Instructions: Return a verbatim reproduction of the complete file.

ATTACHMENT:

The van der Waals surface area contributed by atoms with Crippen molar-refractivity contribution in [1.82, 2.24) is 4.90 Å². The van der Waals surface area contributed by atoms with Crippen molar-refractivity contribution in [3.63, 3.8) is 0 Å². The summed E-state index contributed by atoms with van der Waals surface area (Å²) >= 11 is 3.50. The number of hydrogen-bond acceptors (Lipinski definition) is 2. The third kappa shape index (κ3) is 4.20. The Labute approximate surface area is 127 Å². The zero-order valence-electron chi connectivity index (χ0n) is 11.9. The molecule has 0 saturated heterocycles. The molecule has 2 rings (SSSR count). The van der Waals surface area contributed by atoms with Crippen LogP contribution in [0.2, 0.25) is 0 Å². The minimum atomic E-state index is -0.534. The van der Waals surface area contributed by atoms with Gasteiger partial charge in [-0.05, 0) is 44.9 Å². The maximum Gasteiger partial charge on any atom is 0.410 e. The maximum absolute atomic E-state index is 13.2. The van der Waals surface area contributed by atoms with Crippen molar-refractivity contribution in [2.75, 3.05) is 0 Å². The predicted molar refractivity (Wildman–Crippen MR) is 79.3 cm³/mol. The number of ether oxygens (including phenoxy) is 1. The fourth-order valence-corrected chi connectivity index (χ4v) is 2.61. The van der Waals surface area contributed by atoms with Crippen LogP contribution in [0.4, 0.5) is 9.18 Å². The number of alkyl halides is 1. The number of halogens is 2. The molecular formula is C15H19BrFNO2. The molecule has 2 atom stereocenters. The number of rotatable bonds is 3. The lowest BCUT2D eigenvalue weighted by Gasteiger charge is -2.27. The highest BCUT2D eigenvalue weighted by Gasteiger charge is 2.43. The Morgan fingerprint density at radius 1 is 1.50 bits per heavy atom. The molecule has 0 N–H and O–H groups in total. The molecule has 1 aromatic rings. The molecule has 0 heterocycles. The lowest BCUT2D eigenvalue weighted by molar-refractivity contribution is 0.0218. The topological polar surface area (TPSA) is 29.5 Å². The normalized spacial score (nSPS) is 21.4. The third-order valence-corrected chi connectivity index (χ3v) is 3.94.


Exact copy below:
The van der Waals surface area contributed by atoms with Crippen molar-refractivity contribution in [1.82, 2.24) is 4.90 Å². The van der Waals surface area contributed by atoms with Crippen molar-refractivity contribution in [3.63, 3.8) is 0 Å². The summed E-state index contributed by atoms with van der Waals surface area (Å²) >= 11 is 3.50. The number of hydrogen-bond acceptors (Lipinski definition) is 2. The third kappa shape index (κ3) is 4.20. The Labute approximate surface area is 127 Å². The zero-order valence-electron chi connectivity index (χ0n) is 11.9. The molecule has 0 saturated heterocycles. The molecule has 2 rings (SSSR count). The van der Waals surface area contributed by atoms with Crippen LogP contribution in [0.2, 0.25) is 0 Å². The minimum atomic E-state index is -0.534. The van der Waals surface area contributed by atoms with Gasteiger partial charge in [-0.05, 0) is 44.9 Å². The maximum Gasteiger partial charge on any atom is 0.410 e. The maximum absolute atomic E-state index is 13.2. The van der Waals surface area contributed by atoms with Crippen molar-refractivity contribution in [2.75, 3.05) is 0 Å². The predicted molar refractivity (Wildman–Crippen MR) is 79.3 cm³/mol. The number of ether oxygens (including phenoxy) is 1. The fourth-order valence-corrected chi connectivity index (χ4v) is 2.61. The van der Waals surface area contributed by atoms with Crippen LogP contribution in [0.4, 0.5) is 9.18 Å². The number of alkyl halides is 1. The number of halogens is 2. The molecular formula is C15H19BrFNO2. The molecule has 2 atom stereocenters. The number of rotatable bonds is 3. The lowest BCUT2D eigenvalue weighted by Gasteiger charge is -2.27. The highest BCUT2D eigenvalue weighted by Gasteiger charge is 2.43. The Morgan fingerprint density at radius 1 is 1.50 bits per heavy atom. The molecule has 0 N–H and O–H groups in total. The molecule has 1 aromatic rings. The molecule has 0 heterocycles. The lowest BCUT2D eigenvalue weighted by molar-refractivity contribution is 0.0218. The topological polar surface area (TPSA) is 29.5 Å². The normalized spacial score (nSPS) is 21.4. The third-order valence-corrected chi connectivity index (χ3v) is 3.94.